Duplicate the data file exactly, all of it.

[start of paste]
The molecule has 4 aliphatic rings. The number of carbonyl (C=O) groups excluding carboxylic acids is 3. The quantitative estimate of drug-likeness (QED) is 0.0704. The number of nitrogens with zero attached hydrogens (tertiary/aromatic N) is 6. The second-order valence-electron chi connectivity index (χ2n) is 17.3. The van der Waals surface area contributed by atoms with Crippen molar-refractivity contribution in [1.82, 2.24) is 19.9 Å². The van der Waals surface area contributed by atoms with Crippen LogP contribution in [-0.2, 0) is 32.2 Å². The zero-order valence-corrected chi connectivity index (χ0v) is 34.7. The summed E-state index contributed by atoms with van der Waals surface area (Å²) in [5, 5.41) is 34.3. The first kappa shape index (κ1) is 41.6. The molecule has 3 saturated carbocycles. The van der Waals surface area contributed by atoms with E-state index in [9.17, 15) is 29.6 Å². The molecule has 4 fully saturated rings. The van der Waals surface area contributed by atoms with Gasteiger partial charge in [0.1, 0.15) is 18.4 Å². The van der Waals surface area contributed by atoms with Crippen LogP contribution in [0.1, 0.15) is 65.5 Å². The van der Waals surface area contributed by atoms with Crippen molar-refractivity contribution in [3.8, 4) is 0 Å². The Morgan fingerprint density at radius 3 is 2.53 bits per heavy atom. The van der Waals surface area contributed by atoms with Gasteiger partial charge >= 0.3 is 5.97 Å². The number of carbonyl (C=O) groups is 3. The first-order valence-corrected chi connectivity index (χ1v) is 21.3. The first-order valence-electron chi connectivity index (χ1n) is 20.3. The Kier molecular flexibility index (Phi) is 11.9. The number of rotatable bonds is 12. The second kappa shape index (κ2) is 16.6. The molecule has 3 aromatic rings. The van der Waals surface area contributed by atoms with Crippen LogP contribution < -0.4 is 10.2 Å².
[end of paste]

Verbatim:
The molecule has 4 aliphatic rings. The number of carbonyl (C=O) groups excluding carboxylic acids is 3. The quantitative estimate of drug-likeness (QED) is 0.0704. The number of nitrogens with zero attached hydrogens (tertiary/aromatic N) is 6. The second-order valence-electron chi connectivity index (χ2n) is 17.3. The van der Waals surface area contributed by atoms with Crippen molar-refractivity contribution in [1.82, 2.24) is 19.9 Å². The van der Waals surface area contributed by atoms with Crippen LogP contribution in [-0.2, 0) is 32.2 Å². The zero-order valence-corrected chi connectivity index (χ0v) is 34.7. The summed E-state index contributed by atoms with van der Waals surface area (Å²) in [5, 5.41) is 34.3. The first kappa shape index (κ1) is 41.6. The molecule has 3 saturated carbocycles. The van der Waals surface area contributed by atoms with E-state index in [9.17, 15) is 29.6 Å². The molecule has 4 fully saturated rings. The van der Waals surface area contributed by atoms with Gasteiger partial charge in [0.1, 0.15) is 18.4 Å². The van der Waals surface area contributed by atoms with Crippen LogP contribution in [0.1, 0.15) is 65.5 Å². The van der Waals surface area contributed by atoms with Crippen molar-refractivity contribution in [3.8, 4) is 0 Å². The Morgan fingerprint density at radius 3 is 2.53 bits per heavy atom. The van der Waals surface area contributed by atoms with Gasteiger partial charge >= 0.3 is 5.97 Å². The number of carbonyl (C=O) groups is 3. The first-order valence-corrected chi connectivity index (χ1v) is 21.3. The first-order valence-electron chi connectivity index (χ1n) is 20.3. The Kier molecular flexibility index (Phi) is 11.9. The number of rotatable bonds is 12. The second kappa shape index (κ2) is 16.6. The molecule has 3 aromatic rings. The van der Waals surface area contributed by atoms with Crippen LogP contribution < -0.4 is 10.2 Å².